Monday, March 19, 2012

Democrats float bill to keep Keystone XL oil in U.S.

House Democrats on Friday introduced legislation that would require oil from the Keystone XL pipeline to remain in the U.S. if it’s ever built, amid their concerns Gulf Coast refineries would export some crude after processing it.

The bill’s introduction comes as Republicans look for legislative ways to approve the tar-sands crude pipeline from Canada to Gulf Coast refineries.

“American taxpayers are assuming all of the risk for this pipeline, and TransCanada and other nations are getting the rewards. At the very least, we should have it written in stone that the Keystone oil will stay here in the United States and give American customers some of the benefits, and not just all of the costs,” Rep. Ed Markey, D-Mass, ranking member on the House Natural Resources Committee, said in a statement.

TransCanada Corp. was denied a permit by the Obama administration on Jan. 18, which said a congressionally imposed Feb. 21 decision deadline wouldn’t have provided enough time for a new route around a drinking-water aquifer to be identified and studied.

The bill would allow the domestic requirement be waived only if the president determines that selling the oil or refined products to other countries wouldn’t increase costs for refineries and customers or cause U.S. imports from hostile or instable regimes to rise.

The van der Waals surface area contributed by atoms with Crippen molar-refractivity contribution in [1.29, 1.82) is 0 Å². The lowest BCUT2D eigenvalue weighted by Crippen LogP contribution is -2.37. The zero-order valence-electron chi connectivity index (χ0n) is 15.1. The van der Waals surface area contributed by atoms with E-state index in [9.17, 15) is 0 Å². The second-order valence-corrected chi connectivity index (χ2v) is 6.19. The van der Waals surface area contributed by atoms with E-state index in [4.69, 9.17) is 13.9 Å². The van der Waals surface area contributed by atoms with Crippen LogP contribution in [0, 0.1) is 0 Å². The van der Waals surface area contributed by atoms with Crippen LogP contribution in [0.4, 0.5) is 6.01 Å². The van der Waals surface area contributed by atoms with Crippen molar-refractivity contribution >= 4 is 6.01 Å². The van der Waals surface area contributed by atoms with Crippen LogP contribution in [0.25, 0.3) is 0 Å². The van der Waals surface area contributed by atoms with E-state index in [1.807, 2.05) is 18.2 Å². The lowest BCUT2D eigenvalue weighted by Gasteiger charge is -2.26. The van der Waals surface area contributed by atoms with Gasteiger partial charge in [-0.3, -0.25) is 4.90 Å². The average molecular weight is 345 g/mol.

Republicans have long claimed Keystone XL would bring oil to the U.S. from a friendly neighbor, improving energy security. But the claim that Keystone XL would be an “export pipeline” has formed one of the main arguments of congressional and environmentalist opponents of the pipeline, who claim the GOP argument is flawed.

Senate Majority Leader Harry Reid, D-Nev., has said he opposes GOP provisions approving Keystone XL in large part because the pipeline would send oil out of the U.S.

The American Petroleum Institute, a leading oil-industry lobbying group, said any effort to restrict oil-market economics amounts to “a North Korean style model of economics and has no place here in America.”

“While most of the oil from Canada would likely be used in the United States, should there be excess supplies, free-market economics should dictate how those resources are utilized, not one elected member of Congress,” API Chief Economist John Felmy said in a statement. “These resources will be refined in the United States, through a pipeline that is hopefully built here, and both prospects will create a lot of American jobs, increase our energy security, and provide revenue for our government.”

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